Wednesday Reads: Beg, Borrow, Steal…Maybe Blackmail Will Do?

wake the hell upGood Morning

My fingers are tingling like they are being poked with hundreds of little pins, and since we have some rain coming towards Banjoville…my arthritis is acting up as well. So, this morning’s post will be more along the lines of a link dump.

In this morning’s Orlando Sentinel, there is an op/ed that is outright propaganda, check it out: Editorial calls on Congress to approve chained CPI

But the president’s proposal deserves bipartisan support, no matter what the polls say. It’s an incremental yet meaningful step that acknowledges the need to include Social Security — the biggest federal program at more than $800 billion a year, and growing — in any balanced deficit-reduction plan.

Obama and Congress have cut deficits, but not enough to keep the national debt from growing as a share of the U.S. economy. They’ve largely left entitlement programs, including Social Security, off the table.

More debt means higher interest payments, less money for investments that would grow the economy, and more vulnerability to foreign creditors.

The president’s proposal would tie increases in Social Security and other benefit programs to an inflation index known as the “chained CPI” — a name only a bureaucrat could love. Many economists say the chained CPI is more accurate than the government’s current index, which overstates inflation.

Tying Social Security to the slower-growing inflation rate would reduce total annual benefits for the average 65-year-old retiree by only $50, though the reduction would compound over time to $1,147 a year by the time the retiree hit 85.

But the president’s proposal would prop up benefits for the poorest and oldest retirees. Targeting help to seniors in most need beats sticking with a system for everyone that overstates inflation and adds billions to the government’s bottom line.

Switching to the chained CPI would save at least $130 billion in Social Security payments over 10 years. It also would improve the fiscal fitness of the program, which is now paying out more in benefits than it is collecting in payroll taxes. The money to close the gap gets borrowed, which means that — contrary to claims from some advocates — Social Security adds to the deficit.

The chained CPI could save another $200 billion or more over the next decade outside of Social Security. How? By slowing spending growth in other benefit programs. And by adding to revenues by gradually moving more Americans with increasing incomes into higher tax brackets.

Obama is taking flak within his party for his proposal. For liberal Democrats, Social Security cuts are as bad as tax hikes for conservative Republicans.

But the president says he won’t go through with the switch unless Republicans go along with more tax increases. The GOP should be willing to close loopholes for corporations and the wealthy — especially if it’s in return for the kind of entitlement reform that Republicans have demanded from Obama.

There are a few comments already pointing out how stupid the author of the editorial is, you know…since Social Security is not a “debt” and all that shit.

sorgfelt at 5:47 AM April 10, 2013Social Security is an independent fund supplied solely by our contributions, and does not add to our national debt in any way, shape or form.  The author of this piece is either grossly uninformed and/or a pawn of the corporate entities who want to cut the business owners’ part of the contributions to Social Security.  It is utterly despicable that this article could be written and anyone could be led to take it seriously.There is one connection to the national debt: Congress has seen fit to borrow money without interest from Social Security to pay for our stupid, illegal wars.  That in itself is a travesty.  And to use that as an excuse to raid Social Security is despicable.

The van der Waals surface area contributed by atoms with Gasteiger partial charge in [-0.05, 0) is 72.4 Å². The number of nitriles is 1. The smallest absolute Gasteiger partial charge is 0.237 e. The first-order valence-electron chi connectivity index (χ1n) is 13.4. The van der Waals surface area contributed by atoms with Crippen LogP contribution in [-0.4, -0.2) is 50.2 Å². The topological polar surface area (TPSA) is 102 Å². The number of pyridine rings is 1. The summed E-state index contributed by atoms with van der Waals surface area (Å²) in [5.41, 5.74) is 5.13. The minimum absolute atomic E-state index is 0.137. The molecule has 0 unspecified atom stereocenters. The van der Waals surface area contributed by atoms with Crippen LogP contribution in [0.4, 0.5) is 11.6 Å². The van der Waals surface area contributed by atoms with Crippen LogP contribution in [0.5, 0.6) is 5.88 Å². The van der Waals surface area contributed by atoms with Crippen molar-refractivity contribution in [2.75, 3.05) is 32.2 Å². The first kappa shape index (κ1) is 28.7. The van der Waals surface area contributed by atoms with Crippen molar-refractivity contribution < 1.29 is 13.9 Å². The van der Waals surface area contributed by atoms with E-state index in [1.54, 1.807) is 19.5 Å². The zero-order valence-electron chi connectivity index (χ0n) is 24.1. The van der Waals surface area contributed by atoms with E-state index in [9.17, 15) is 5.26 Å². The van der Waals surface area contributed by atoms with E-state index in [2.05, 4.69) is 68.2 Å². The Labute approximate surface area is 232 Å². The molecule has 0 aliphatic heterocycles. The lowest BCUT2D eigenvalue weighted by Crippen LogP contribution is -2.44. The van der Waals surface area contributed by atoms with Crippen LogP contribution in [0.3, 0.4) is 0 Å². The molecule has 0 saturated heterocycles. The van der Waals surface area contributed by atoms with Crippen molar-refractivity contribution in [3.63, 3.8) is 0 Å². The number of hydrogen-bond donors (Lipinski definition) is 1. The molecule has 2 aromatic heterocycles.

Florence Perry at 5:42 AM April 10, 2013It infuriates me when people call Social Security “an entitlement”.  It is not.  We put our hard earned monies into it, and it is our monies.  The government decided to borrow that money and now has to pay it back and called it “an entitlement” so they can cheat us out of our money.  You should get your facts straight Sentitnal (sic).

Madamab has a post up this morning that ties into this so be sure to stop over at Widdershins: Activist/Feminist Wednesday: Obama Goes After Social Security (And Women) | The Widdershins

Perhaps you don’t need math to be a politician these days? But there is some discussion as to whether you need it to be a scientist: Do you need to know math for doing great science? | The Curious Wavefunction, Scientific American Blog Network

There was a bit of a scare this morning, when an official tweet was sent accidentally by a town in Japan: Yokohama mistakenly tweets North Korean missile launch

Officials in the Japanese city of Yokohama were left red-faced on Wednesday after mistakenly announcing the launch of a North Korean missile to 40,000 followers on Twitter.

The city, south of Tokyo, prematurely fired its Tweet just before noon (0300 GMT), announcing “North Korea has launched a missile” with blank spaces to indicate the exact time.

“We received a call from one of our followers who had noticed the mistake. We had the Tweet ready and waiting, but for an unknown reason it was dispatched erroneously,” said a city official.

The city retracted the Tweet about 20 minutes later and apologised to followers of @yokohama_saigai, the official said.

Japan is on full alert ahead of an expected mid-range missile launch by North Korea, with Patriot missiles stationed in its capital to protect the 30 million people who live there.

Twitter is a big deal over in Japan, so this tweet was taken very seriously.

Meanwhile, over in Great Britain, History is getting an overhaul in their school systems, and it is not a good one, per the BBC:  Draft history curriculum ‘list-like and too narrow’

A draft history curriculum for England is “list-like”, “prescriptive” and omits “the histories of Britons who are not white Anglo-Saxons”, says a report.

The group, Curriculum for Cohesion, of teachers, academics and employers calls the draft “unteachable, unlearnable and un-British”.

They warn that if adopted the curriculum may alienate pupils from ethnic and religious minority groups.

I guess these people realize that History…will teach us nothing…/snark.